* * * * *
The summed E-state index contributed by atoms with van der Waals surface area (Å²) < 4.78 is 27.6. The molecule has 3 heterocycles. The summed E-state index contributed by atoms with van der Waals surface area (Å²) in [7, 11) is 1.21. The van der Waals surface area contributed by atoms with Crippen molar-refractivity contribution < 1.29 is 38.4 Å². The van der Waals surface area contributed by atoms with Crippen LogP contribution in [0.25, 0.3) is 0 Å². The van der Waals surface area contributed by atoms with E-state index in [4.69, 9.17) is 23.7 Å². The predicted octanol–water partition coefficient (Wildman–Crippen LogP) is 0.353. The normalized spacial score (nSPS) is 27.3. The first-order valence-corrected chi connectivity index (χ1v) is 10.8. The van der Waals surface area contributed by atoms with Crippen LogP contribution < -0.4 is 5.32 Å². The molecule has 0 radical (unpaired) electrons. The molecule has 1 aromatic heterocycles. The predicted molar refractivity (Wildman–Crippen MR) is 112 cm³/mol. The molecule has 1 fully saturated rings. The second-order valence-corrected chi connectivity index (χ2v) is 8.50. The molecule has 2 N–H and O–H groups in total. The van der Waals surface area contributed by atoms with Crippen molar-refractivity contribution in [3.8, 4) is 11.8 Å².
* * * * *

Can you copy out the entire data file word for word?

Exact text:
The summed E-state index contributed by atoms with van der Waals surface area (Å²) < 4.78 is 27.6. The molecule has 3 heterocycles. The summed E-state index contributed by atoms with van der Waals surface area (Å²) in [7, 11) is 1.21. The van der Waals surface area contributed by atoms with Crippen molar-refractivity contribution < 1.29 is 38.4 Å². The van der Waals surface area contributed by atoms with Crippen LogP contribution in [0.25, 0.3) is 0 Å². The van der Waals surface area contributed by atoms with E-state index in [4.69, 9.17) is 23.7 Å². The predicted octanol–water partition coefficient (Wildman–Crippen LogP) is 0.353. The normalized spacial score (nSPS) is 27.3. The first-order valence-corrected chi connectivity index (χ1v) is 10.8. The van der Waals surface area contributed by atoms with Crippen LogP contribution < -0.4 is 5.32 Å². The molecule has 0 radical (unpaired) electrons. The molecule has 1 aromatic heterocycles. The predicted molar refractivity (Wildman–Crippen MR) is 112 cm³/mol. The molecule has 1 fully saturated rings. The second-order valence-corrected chi connectivity index (χ2v) is 8.50. The molecule has 2 N–H and O–H groups in total. The van der Waals surface area contributed by atoms with Crippen molar-refractivity contribution in [3.8, 4) is 11.8 Å².